Like it or Not: IA+NH=Important
Since the adoption of the current rules for delegate allocations only twice has either party nominated someone who did not win either IA or NH.
As a follow-up to my post about the zombification of the Perry, Santorum, and Gingrich campaigns, comes the question of whether, historically, the eventual nominees ever managed to ride a post-IA/NH strategy to the coronation of their party.
The answer is: since the beginning of the current rules for delegate allocations (1972) only twice has either party nominated someone who did not win either IA or NH. In the 1972 cycle the nominee was Senator George McGovern, but Senator Edmund Muskie came in second in Iowa (“uncommitted” came in first) and he won New Hampshire. In 1992 the eventual nominee was Bill Clinton, but Tom Harkin won Iowa and Paul Tsongas won New Hampshire. Every other nominee of both parties since 1972 has won either IA or NH. That is 18 of 20 nominees.
I would note, however, that no nominee of either party since 1972 has failed to at least come in second one of the two contests (McGovern was second in NH, as was Clinton). That is to say: the winner has always been competitive in either IA or NH. In other words: there is no example of an eventual nominees utterly failing in IA and NH (defined as third or worse in both) and then going on to success. Perry, Bachmann, and Gingrich all appear destined to achieve that level of failure in both contests. As such, focusing on SC is a longshot strategy.
It is worth noting that 1972 was the beginning of the current system of delegate allocation and therefore was before the current system was fully institutionalized (i.e., the beginning of the modern era of nomination process where the primaries selected convention delegates bounds to specific candidates). Further, the Iowa caucuses were not considered significant until after Jimmy Carter’s surprising second-place finish in 1976 (again, “uncommitted” came in first). As such, really only the Clinton example is useful for contemporary comparisons.
While Clinton failed to win either Iowa or New Hampshire, he was still competitive in New Hampshire, coming in second to New Englander Paul Tsongas. It is worth noting that Iowa Senator Tom Harkin won his home state with 76% of the vote in 1992. The fact that a popular Iowan ran in 1992 meant that the Iowa did not serve a narrowing function for the Democrats in that cycle.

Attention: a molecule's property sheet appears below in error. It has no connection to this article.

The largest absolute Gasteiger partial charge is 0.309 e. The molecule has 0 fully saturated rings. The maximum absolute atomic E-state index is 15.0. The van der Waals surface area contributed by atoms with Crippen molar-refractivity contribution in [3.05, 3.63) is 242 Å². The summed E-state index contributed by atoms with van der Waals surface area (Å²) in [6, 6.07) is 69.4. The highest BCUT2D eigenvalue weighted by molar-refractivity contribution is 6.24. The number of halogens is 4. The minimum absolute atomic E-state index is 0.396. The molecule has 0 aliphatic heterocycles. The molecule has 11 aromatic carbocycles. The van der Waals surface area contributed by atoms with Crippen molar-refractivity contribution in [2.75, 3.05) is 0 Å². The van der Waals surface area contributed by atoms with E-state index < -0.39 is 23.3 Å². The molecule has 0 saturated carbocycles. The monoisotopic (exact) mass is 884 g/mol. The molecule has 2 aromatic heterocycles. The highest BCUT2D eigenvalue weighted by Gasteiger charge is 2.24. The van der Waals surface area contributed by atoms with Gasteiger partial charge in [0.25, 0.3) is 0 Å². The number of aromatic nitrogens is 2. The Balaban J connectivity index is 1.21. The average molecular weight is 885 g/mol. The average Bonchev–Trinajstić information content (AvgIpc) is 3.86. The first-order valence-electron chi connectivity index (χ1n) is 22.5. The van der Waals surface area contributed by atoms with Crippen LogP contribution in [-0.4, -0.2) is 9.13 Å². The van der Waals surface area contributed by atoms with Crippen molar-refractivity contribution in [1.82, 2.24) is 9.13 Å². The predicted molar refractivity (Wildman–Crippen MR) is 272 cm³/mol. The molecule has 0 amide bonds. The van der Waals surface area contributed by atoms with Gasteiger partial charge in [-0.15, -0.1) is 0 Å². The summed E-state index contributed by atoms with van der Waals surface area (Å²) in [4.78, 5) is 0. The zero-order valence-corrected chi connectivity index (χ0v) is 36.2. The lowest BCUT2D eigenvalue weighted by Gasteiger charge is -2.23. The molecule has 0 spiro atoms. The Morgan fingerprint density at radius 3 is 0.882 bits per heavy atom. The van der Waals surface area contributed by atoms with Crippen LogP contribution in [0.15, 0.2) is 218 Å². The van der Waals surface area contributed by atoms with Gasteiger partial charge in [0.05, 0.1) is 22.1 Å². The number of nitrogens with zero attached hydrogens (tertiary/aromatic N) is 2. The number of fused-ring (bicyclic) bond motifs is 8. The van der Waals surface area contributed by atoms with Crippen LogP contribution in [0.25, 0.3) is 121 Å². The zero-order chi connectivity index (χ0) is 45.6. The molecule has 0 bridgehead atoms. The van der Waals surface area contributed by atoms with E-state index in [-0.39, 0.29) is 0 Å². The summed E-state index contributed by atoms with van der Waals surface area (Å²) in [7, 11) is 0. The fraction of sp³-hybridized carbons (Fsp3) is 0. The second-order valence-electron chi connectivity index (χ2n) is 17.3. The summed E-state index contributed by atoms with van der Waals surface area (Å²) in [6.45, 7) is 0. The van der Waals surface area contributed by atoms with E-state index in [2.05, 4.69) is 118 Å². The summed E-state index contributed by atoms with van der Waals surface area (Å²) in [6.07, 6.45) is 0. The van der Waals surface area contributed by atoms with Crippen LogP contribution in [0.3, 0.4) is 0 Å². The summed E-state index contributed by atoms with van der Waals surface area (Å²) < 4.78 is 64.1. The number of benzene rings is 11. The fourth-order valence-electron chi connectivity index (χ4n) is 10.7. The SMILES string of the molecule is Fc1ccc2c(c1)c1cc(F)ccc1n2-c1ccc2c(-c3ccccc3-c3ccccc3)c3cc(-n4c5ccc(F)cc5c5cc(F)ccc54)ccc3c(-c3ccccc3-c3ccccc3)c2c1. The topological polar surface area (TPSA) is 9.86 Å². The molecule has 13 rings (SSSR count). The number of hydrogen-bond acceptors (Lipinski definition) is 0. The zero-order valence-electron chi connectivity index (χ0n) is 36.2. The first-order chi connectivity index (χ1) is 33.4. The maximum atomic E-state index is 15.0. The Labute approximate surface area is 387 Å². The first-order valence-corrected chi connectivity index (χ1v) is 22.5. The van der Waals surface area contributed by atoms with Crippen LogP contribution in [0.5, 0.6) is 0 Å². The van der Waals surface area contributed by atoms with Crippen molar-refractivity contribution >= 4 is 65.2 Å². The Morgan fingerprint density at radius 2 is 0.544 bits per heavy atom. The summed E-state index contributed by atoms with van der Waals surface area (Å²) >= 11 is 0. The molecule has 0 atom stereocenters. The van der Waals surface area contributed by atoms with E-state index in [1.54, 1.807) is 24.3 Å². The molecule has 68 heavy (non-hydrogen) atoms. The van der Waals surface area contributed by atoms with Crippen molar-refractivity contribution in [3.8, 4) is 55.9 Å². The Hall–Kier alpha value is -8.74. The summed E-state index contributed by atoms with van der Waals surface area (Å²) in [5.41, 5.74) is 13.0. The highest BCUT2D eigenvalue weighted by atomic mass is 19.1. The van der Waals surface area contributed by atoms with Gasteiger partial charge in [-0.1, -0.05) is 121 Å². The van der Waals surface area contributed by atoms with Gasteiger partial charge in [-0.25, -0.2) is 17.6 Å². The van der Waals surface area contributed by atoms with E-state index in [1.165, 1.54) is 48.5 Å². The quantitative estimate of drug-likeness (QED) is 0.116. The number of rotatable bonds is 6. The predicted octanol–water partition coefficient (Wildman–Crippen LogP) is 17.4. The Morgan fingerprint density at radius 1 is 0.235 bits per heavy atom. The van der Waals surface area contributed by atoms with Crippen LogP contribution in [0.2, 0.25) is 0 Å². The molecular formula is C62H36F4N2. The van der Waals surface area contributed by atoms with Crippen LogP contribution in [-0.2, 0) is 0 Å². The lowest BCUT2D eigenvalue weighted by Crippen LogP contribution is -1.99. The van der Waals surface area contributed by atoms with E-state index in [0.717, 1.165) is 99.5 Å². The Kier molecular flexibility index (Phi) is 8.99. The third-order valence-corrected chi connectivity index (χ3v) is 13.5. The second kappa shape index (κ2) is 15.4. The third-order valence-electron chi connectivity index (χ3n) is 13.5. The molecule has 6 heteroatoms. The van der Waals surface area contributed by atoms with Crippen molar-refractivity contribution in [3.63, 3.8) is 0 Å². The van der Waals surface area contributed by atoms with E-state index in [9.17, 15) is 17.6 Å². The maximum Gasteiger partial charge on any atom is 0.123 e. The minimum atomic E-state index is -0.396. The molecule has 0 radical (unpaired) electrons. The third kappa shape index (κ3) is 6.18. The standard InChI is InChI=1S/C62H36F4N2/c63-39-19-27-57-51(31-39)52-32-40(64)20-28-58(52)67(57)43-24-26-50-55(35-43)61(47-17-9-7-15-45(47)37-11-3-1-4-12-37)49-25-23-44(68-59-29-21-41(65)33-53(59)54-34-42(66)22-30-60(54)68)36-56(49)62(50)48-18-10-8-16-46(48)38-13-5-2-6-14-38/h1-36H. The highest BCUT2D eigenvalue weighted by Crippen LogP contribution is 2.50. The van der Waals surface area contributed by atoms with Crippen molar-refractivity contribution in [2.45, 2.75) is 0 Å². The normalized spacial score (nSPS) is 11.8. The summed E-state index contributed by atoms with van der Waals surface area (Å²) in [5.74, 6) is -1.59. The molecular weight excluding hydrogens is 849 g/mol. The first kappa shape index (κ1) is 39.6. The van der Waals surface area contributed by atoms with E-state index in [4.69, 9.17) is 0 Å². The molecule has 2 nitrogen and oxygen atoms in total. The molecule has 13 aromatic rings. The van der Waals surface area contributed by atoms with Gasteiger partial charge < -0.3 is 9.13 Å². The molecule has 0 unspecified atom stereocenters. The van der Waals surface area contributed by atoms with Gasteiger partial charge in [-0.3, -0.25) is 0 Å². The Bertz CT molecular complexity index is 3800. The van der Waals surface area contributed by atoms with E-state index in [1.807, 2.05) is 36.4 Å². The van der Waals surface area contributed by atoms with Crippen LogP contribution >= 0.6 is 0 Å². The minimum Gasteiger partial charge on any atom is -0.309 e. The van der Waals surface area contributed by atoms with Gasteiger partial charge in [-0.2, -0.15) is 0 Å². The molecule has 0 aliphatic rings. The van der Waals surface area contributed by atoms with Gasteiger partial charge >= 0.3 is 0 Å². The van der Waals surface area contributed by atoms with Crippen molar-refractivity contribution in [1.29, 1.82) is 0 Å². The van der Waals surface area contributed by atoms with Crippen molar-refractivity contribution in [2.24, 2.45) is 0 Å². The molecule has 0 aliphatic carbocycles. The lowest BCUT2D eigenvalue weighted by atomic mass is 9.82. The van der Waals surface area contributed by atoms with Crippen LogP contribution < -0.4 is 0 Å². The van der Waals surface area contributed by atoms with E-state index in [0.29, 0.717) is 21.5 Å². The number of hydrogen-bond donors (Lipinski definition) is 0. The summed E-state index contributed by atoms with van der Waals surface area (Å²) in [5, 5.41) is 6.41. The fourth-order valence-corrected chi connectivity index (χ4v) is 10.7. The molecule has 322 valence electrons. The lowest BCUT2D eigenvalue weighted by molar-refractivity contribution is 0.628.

Here’s the run-down of Iowa and New Hampshire from 1976 to 2008:
|Iowa||Dem Winner||Rep Winner|
|New Hampshire||Dem Winner||Rep Winner|
The bottom line, to back up my earlier point, is this: like it or not, candidates have to be competitive in Iowa and NH and, to date, no candidate has lost badly in both Iowa and New Hampshire and gone on to a successful run at their party’s nomination. Even the one case of a post-1972 nominee who failed to win one of the two contests, Bill Clinton in 1992, underscores the point: it was his second place win in New Hampshire (after winning 3% in IA) that allowed him to declare himself the “Comeback Kid.” Had he lost badly in NH along with a single-digit showing in IA his momentum would have been crushed. 1992 was an odd year as well in terms of political geography: Harkin was a sitting Senator in Iowa and Tsongas had been a Senator from Massachusetts, which gave him an advantage in New Hampshire.
The bottom line is this: the winners/competitive candidates in Iowa and New Hampshire are going to get a lot of press and will find it easier to raise money than will the losers/noncompetitive candidates. As such, the notion that single-digit showings in IA and NH can be overcome later in the process is problematic, and if achieved will be historical in nature.
Note, too: the non-political junkies are only just now starting to pay attention, just as the labels “winner” and “loser” are starting to be applied to candidates.
This is, by the way, one of the reasons I find Iowa and New Hampshire’s special status to be problematic: it gives them too much significance.